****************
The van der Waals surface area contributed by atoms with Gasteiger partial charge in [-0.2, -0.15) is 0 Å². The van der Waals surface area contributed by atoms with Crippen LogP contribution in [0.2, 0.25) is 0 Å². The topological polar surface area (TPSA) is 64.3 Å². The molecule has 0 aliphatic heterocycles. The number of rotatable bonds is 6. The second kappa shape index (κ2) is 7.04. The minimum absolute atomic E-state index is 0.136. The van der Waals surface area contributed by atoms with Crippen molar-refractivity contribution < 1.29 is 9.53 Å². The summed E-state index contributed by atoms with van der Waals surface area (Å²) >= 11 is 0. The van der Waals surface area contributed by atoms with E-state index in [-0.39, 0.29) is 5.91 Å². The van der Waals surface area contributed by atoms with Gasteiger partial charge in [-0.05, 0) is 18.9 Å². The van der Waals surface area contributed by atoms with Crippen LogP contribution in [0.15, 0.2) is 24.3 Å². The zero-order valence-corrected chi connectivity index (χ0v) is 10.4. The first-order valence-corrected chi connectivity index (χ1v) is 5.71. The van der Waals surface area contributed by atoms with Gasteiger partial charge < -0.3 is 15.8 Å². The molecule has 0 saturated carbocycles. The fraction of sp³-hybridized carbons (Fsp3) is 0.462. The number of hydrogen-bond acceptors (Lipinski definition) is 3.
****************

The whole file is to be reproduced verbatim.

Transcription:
The van der Waals surface area contributed by atoms with Gasteiger partial charge in [-0.2, -0.15) is 0 Å². The van der Waals surface area contributed by atoms with Crippen LogP contribution in [0.2, 0.25) is 0 Å². The topological polar surface area (TPSA) is 64.3 Å². The molecule has 0 aliphatic heterocycles. The number of rotatable bonds is 6. The second kappa shape index (κ2) is 7.04. The minimum absolute atomic E-state index is 0.136. The van der Waals surface area contributed by atoms with Crippen molar-refractivity contribution < 1.29 is 9.53 Å². The summed E-state index contributed by atoms with van der Waals surface area (Å²) >= 11 is 0. The van der Waals surface area contributed by atoms with E-state index in [-0.39, 0.29) is 5.91 Å². The van der Waals surface area contributed by atoms with Gasteiger partial charge in [-0.05, 0) is 18.9 Å². The van der Waals surface area contributed by atoms with Crippen LogP contribution in [0.15, 0.2) is 24.3 Å². The zero-order valence-corrected chi connectivity index (χ0v) is 10.4. The first-order valence-corrected chi connectivity index (χ1v) is 5.71. The van der Waals surface area contributed by atoms with Gasteiger partial charge < -0.3 is 15.8 Å². The molecule has 0 saturated carbocycles. The fraction of sp³-hybridized carbons (Fsp3) is 0.462. The number of hydrogen-bond acceptors (Lipinski definition) is 3.